• For New York City real estate, 2010 in many ways marked a return to normalcy after the tumultuous aftermath of the financial crisis. As the ubiquitous real estate appraiser and Miller Samuel CEO Jonathan Miller put it: “it was a year of a sense of relief.” City home prices stopped their freefall and sales activity improved considerably from the post-Lehman doldrums. Stalled condominium projects like the Sheffield and 1 Rector Park re-started sales. Mexican billionaire Carlos Slim bought Tamir Sapir’s Fifth Avenue townhouse, the Duke Semans mansion, for $44 million. As the unspoken taboo on ostentatious spending faded, a number of high-end residential properties changed hands at the end of the year, including Brooke Astor’s 14-room duplex at 778 Park Avenue, which finally sold after two years on the market (albeit for a significant discount from its original asking price). Japanese retailer Uniqlo snagged 89,000 square feet at 666 Fifth Avenue’s former Brooks Brothers space for a record $300 million, demonstrating that retail is still thriving along the posh shopping corridor.
    But the economic downturn continued to make its presence felt. The office market remained uneven and troubled lender iStar Financial fought to stave off bankruptcy amid lingering fears of a double-dip recession.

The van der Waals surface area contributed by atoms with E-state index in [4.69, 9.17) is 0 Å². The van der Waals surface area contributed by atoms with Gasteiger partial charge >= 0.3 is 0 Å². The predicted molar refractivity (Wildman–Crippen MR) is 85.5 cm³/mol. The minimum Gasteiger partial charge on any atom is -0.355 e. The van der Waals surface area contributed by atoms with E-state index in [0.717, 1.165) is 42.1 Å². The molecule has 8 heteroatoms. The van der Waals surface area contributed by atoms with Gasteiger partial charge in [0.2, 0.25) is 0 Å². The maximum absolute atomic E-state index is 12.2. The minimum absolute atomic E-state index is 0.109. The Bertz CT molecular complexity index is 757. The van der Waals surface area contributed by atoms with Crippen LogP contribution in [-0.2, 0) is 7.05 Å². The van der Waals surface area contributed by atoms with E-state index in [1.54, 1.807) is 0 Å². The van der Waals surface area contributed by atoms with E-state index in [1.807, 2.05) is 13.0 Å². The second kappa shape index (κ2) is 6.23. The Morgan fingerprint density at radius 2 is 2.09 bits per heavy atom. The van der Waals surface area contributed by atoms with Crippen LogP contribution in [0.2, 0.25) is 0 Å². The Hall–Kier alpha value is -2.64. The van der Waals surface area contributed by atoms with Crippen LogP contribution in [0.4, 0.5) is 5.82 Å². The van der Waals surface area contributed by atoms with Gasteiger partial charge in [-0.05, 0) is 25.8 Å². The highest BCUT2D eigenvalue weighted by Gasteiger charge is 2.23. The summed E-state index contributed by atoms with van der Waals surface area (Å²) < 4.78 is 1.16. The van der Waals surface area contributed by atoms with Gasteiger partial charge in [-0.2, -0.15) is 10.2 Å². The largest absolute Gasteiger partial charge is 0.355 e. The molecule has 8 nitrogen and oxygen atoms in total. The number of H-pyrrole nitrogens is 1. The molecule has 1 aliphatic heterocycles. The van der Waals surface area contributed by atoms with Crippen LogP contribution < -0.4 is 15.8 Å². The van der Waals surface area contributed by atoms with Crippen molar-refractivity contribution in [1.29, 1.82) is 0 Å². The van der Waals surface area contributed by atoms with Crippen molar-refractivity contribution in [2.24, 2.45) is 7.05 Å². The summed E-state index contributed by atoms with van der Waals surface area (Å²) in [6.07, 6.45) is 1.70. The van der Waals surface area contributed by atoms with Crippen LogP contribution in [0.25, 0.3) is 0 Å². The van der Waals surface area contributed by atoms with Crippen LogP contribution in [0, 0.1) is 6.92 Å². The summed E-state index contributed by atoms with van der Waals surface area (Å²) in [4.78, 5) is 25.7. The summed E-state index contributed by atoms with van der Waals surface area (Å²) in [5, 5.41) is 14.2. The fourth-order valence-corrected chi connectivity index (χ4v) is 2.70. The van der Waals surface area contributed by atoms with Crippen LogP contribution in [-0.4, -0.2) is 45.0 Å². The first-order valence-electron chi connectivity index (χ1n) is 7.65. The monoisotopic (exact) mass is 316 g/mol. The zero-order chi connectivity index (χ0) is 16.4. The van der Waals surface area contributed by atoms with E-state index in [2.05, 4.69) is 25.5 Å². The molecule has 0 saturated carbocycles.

Here are The Real Deal staff’s picks for the stories that most altered the New York City real estate landscape in 2010, in alphabetical order. … [more]

  • 20 Pine Street

    A federal district court judge denied an attempt by the sponsors of the 20 Pine Street condominium to throw out two … [more]

  • Former Africa Israel USA chief executive Rotem Rosen has been named
    president of Polar USA/HFZ Capital, The Real Deal has learned. Polar is a unit of Israel-based Polar-ZSG Group, a partnership formed
    by real estate investors Ziel Feldman, Tamir Sapir and Giron
    Development & Building Ltd., to buy distressed real estate. Rosen left Lev Leviev’s Africa Israel earlier this year amid increasing
    turmoil involving the Israeli billionaire’s global real estate
    holdings, which include the Apthorp, the controversial condominium
    conversion at 390 West End Avenue, and 20 Pine Street, a condo where
    Africa Israel wrested control from former partner Shaya Boymelgreen. … [more]

  • alternate text
    Shaya Boymelgreen is facing a lawsuit over 20 Pine.

    Developer Shaya Boymelgreen is facing a lawsuit from Aristone Capital
    Funding after allegedly defaulting on a $3.2 million loan for
    Boymelgreen’s former condominium project at 20 Pine Street in the
    Financial District. Aristone, in a suit filed June 4 in New York State Supreme Court,
    alleges that Brooklyn-based Boymelgreen failed to repay the loan,
    missed a number of construction deadlines and failed to confirm whether
    he repaid the building’s mortgage loan to Bank of America by October
    2008. The suit names Boymelgreen Family LLC as the borrower and Boymelgreen as the personal guarantor of the loan. Records from the city Department of Finance show that in 2005, Bank of
    America lent $140 million to Boymelgreen and his investment partner Lev
    Leviev for the building. … [more]